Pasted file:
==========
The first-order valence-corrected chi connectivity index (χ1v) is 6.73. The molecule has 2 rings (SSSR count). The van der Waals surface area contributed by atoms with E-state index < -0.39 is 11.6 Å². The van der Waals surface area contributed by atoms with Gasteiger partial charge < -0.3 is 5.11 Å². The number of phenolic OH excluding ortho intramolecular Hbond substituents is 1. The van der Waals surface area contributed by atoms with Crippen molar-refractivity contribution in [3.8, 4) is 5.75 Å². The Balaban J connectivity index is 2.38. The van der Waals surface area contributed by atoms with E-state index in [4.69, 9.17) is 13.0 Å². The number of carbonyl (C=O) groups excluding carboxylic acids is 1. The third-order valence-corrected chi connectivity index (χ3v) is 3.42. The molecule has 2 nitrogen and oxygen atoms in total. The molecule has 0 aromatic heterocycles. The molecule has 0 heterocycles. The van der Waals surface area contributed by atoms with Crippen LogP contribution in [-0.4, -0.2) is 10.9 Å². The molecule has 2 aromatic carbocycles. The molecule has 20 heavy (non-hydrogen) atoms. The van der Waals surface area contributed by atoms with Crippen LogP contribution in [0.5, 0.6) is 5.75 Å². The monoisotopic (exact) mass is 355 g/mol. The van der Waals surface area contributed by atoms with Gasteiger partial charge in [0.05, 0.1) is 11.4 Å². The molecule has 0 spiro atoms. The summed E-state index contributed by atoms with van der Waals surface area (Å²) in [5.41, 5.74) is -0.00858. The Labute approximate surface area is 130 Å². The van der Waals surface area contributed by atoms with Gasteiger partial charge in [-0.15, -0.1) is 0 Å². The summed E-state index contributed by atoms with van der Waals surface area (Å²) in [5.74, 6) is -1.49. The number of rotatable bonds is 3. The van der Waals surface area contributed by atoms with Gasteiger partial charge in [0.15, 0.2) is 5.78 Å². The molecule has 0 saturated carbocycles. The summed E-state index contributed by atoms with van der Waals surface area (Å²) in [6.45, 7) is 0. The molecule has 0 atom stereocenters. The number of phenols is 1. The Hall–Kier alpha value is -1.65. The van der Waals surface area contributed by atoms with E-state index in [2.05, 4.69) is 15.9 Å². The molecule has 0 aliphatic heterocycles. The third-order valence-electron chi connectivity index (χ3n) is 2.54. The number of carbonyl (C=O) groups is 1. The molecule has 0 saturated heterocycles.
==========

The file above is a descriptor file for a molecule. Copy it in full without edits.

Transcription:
The first-order valence-corrected chi connectivity index (χ1v) is 6.73. The molecule has 2 rings (SSSR count). The van der Waals surface area contributed by atoms with E-state index < -0.39 is 11.6 Å². The van der Waals surface area contributed by atoms with Gasteiger partial charge < -0.3 is 5.11 Å². The number of phenolic OH excluding ortho intramolecular Hbond substituents is 1. The van der Waals surface area contributed by atoms with Crippen molar-refractivity contribution in [3.8, 4) is 5.75 Å². The Balaban J connectivity index is 2.38. The van der Waals surface area contributed by atoms with E-state index in [4.69, 9.17) is 13.0 Å². The number of carbonyl (C=O) groups excluding carboxylic acids is 1. The third-order valence-corrected chi connectivity index (χ3v) is 3.42. The molecule has 2 nitrogen and oxygen atoms in total. The molecule has 0 aromatic heterocycles. The molecule has 0 heterocycles. The van der Waals surface area contributed by atoms with Crippen LogP contribution in [-0.4, -0.2) is 10.9 Å². The molecule has 2 aromatic carbocycles. The molecule has 20 heavy (non-hydrogen) atoms. The van der Waals surface area contributed by atoms with Crippen LogP contribution in [0.5, 0.6) is 5.75 Å². The monoisotopic (exact) mass is 355 g/mol. The van der Waals surface area contributed by atoms with Gasteiger partial charge in [0.05, 0.1) is 11.4 Å². The molecule has 0 spiro atoms. The summed E-state index contributed by atoms with van der Waals surface area (Å²) in [5.41, 5.74) is -0.00858. The Labute approximate surface area is 130 Å². The van der Waals surface area contributed by atoms with Gasteiger partial charge in [-0.15, -0.1) is 0 Å². The summed E-state index contributed by atoms with van der Waals surface area (Å²) in [5.74, 6) is -1.49. The number of rotatable bonds is 3. The van der Waals surface area contributed by atoms with Gasteiger partial charge in [0.15, 0.2) is 5.78 Å². The molecule has 0 saturated carbocycles. The summed E-state index contributed by atoms with van der Waals surface area (Å²) in [6.45, 7) is 0. The molecule has 0 atom stereocenters. The number of phenols is 1. The Hall–Kier alpha value is -1.65. The van der Waals surface area contributed by atoms with E-state index in [2.05, 4.69) is 15.9 Å². The molecule has 0 aliphatic heterocycles. The third-order valence-electron chi connectivity index (χ3n) is 2.54. The number of carbonyl (C=O) groups is 1. The molecule has 0 saturated heterocycles.